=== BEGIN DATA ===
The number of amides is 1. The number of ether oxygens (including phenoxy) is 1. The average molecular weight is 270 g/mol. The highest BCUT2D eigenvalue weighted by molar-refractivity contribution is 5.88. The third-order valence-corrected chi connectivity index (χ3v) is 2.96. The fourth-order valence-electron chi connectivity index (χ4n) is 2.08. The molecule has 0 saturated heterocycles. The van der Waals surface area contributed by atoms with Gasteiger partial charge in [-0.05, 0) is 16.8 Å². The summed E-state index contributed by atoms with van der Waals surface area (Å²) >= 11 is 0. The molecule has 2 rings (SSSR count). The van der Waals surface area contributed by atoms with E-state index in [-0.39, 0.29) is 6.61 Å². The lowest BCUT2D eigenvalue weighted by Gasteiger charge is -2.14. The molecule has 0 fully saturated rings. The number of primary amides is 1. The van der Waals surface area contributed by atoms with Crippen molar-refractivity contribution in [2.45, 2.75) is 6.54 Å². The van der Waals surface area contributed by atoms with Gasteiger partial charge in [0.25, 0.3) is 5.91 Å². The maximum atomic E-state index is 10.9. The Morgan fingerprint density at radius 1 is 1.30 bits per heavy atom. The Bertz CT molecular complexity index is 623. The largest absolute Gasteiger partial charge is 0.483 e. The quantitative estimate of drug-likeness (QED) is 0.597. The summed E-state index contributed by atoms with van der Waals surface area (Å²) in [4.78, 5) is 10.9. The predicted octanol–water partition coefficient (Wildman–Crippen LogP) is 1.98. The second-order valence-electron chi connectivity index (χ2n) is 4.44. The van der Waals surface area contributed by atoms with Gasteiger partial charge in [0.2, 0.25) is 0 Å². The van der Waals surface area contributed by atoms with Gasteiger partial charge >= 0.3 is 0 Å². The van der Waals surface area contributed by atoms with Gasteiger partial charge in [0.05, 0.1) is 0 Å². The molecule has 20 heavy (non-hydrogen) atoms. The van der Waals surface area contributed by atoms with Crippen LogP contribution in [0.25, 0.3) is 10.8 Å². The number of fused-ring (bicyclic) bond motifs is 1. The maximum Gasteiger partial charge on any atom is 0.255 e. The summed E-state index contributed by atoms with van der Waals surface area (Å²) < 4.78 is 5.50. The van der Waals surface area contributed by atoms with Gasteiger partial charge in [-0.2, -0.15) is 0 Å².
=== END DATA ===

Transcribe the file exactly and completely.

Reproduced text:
The number of amides is 1. The number of ether oxygens (including phenoxy) is 1. The average molecular weight is 270 g/mol. The highest BCUT2D eigenvalue weighted by molar-refractivity contribution is 5.88. The third-order valence-corrected chi connectivity index (χ3v) is 2.96. The fourth-order valence-electron chi connectivity index (χ4n) is 2.08. The molecule has 0 saturated heterocycles. The van der Waals surface area contributed by atoms with Gasteiger partial charge in [-0.05, 0) is 16.8 Å². The summed E-state index contributed by atoms with van der Waals surface area (Å²) >= 11 is 0. The molecule has 2 rings (SSSR count). The van der Waals surface area contributed by atoms with E-state index in [-0.39, 0.29) is 6.61 Å². The lowest BCUT2D eigenvalue weighted by Gasteiger charge is -2.14. The molecule has 0 fully saturated rings. The number of primary amides is 1. The van der Waals surface area contributed by atoms with Crippen molar-refractivity contribution in [2.45, 2.75) is 6.54 Å². The van der Waals surface area contributed by atoms with Gasteiger partial charge in [0.25, 0.3) is 5.91 Å². The maximum atomic E-state index is 10.9. The Morgan fingerprint density at radius 1 is 1.30 bits per heavy atom. The Bertz CT molecular complexity index is 623. The largest absolute Gasteiger partial charge is 0.483 e. The quantitative estimate of drug-likeness (QED) is 0.597. The summed E-state index contributed by atoms with van der Waals surface area (Å²) in [4.78, 5) is 10.9. The predicted octanol–water partition coefficient (Wildman–Crippen LogP) is 1.98. The second-order valence-electron chi connectivity index (χ2n) is 4.44. The van der Waals surface area contributed by atoms with Gasteiger partial charge in [0.2, 0.25) is 0 Å². The van der Waals surface area contributed by atoms with Gasteiger partial charge >= 0.3 is 0 Å². The van der Waals surface area contributed by atoms with Gasteiger partial charge in [0.05, 0.1) is 0 Å². The molecule has 20 heavy (non-hydrogen) atoms. The van der Waals surface area contributed by atoms with Crippen LogP contribution in [0.25, 0.3) is 10.8 Å². The number of fused-ring (bicyclic) bond motifs is 1. The maximum Gasteiger partial charge on any atom is 0.255 e. The summed E-state index contributed by atoms with van der Waals surface area (Å²) < 4.78 is 5.50. The van der Waals surface area contributed by atoms with Gasteiger partial charge in [-0.2, -0.15) is 0 Å².